Justice for All
So, we're in the cinema but we are not here for the latest James Bond - we are fulfilling our civic duty.
We have been called to Jury Service, but like so much else, it's being done in a new way. The jury is sitting - socially distanced, of course - in the cinema and watching proceedings on the screen. We're not allowed to tell you anything about the case of course, but let's just say, it is more entertaining than some films we have sat through but not quite the best thing we have ever seen.
And while we are glad to be doing our bit as responsible citizens, it got us thinking about another type of justice.
Environmental justice emerged as a concept in the US in the early 1980s. It's a social movement that focuses on the fair distribution of environmental benefits and burdens.
Of course this is a global issue but don't be fooled into think of it as something that only happens far away.
Isn't it our consumerist society that is driving the need for more and more manufacturing, which in turn is leading to - for example - the destruction of the rainforests to provide our wood, soya, palm oil?
We need to consider carefully the extraction, consumption and disposal of the earth's resources.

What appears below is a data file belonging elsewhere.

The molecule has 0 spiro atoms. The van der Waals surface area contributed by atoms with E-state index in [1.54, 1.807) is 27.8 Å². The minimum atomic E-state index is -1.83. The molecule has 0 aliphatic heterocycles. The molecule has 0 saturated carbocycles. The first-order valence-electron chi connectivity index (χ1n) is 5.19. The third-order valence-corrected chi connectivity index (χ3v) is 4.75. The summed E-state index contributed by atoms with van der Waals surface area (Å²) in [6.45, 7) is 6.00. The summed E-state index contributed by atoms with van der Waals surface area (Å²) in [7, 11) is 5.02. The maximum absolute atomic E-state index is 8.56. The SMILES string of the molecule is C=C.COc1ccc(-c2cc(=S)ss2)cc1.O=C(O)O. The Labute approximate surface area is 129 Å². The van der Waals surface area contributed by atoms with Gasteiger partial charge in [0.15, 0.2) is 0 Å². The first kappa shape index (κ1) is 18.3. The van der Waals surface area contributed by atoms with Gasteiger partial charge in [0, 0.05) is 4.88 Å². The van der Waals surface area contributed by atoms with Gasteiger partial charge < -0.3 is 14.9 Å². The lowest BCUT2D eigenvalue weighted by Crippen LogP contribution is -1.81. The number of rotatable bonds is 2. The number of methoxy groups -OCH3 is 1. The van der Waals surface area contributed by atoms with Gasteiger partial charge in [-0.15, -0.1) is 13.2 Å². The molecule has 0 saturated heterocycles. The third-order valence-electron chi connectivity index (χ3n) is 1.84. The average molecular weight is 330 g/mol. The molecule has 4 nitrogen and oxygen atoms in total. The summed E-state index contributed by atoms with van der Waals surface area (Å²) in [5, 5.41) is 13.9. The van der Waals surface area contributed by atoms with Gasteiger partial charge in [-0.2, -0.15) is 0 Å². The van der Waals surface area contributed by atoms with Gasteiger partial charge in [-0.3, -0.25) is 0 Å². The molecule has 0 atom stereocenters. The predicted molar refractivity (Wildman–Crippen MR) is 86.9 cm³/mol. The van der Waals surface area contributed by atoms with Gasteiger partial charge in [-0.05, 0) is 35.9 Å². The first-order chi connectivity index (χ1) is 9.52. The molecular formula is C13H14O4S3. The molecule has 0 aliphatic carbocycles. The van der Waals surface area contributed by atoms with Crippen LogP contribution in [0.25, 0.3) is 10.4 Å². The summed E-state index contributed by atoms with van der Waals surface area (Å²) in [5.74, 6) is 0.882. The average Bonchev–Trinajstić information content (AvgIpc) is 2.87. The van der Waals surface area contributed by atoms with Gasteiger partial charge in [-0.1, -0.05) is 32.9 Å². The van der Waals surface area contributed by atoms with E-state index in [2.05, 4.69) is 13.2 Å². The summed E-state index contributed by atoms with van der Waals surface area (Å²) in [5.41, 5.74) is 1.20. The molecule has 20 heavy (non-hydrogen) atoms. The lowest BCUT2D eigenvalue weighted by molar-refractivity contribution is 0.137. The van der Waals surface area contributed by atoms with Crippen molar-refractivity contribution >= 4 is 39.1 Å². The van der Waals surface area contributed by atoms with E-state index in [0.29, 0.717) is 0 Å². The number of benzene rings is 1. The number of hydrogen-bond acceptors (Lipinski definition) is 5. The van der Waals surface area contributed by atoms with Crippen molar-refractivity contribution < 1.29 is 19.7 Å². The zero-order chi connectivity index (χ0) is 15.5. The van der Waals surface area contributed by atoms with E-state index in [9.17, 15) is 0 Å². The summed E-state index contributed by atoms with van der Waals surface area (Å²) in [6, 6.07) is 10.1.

And not just in the Amazonian rainforests. Plans to open the first new deep coal mine in the UK in 30 years are now being reviewed by Cumbria County Council following controversy about the proposal.
Councillors will reconsider the mine application in the next few weeks in the light of the climate change evidence that wasn't available last time the considered it. Definitely one to keep an eye on.
Environmental justice deals explicitly with the distribution of environmental benefits and the burdens people experience at home, at work and at leisure.
What do we mean by environmental benefits?
attractive and extensive green space
And the burdens? They are primarily the risks and hazards from pollution
There's a lot to think about here
- who causes the pollution
- who suffers most from the pollution
- how do environmental conditions affect people's health and day-to- day living
- can those affected make their voices heard
There is no doubt that some groups suffer disproportionately. Environmental inequalities are more commonly found in deprived communities and socially excluded groups. And that's here in Scotland just as much as in developing countries.
In our own community deprived groups may experience different access to green spaces which is detrimental to their wellbeing. Certain groups are more exposed to environmental risks while they are also disproportionately more vulnerable to its effects.
We must seek to address the inequitable distribution of environmental hazards among the poor and minorities. Everyone deserves to live in a clean and safe environment free from industrial waste and pollution.
And, as always, we can all do our bit. We suggest that we all need to keep ourselves informed and to keep the issue of environmental justice at the forefront of our minds as we make our everyday decisions.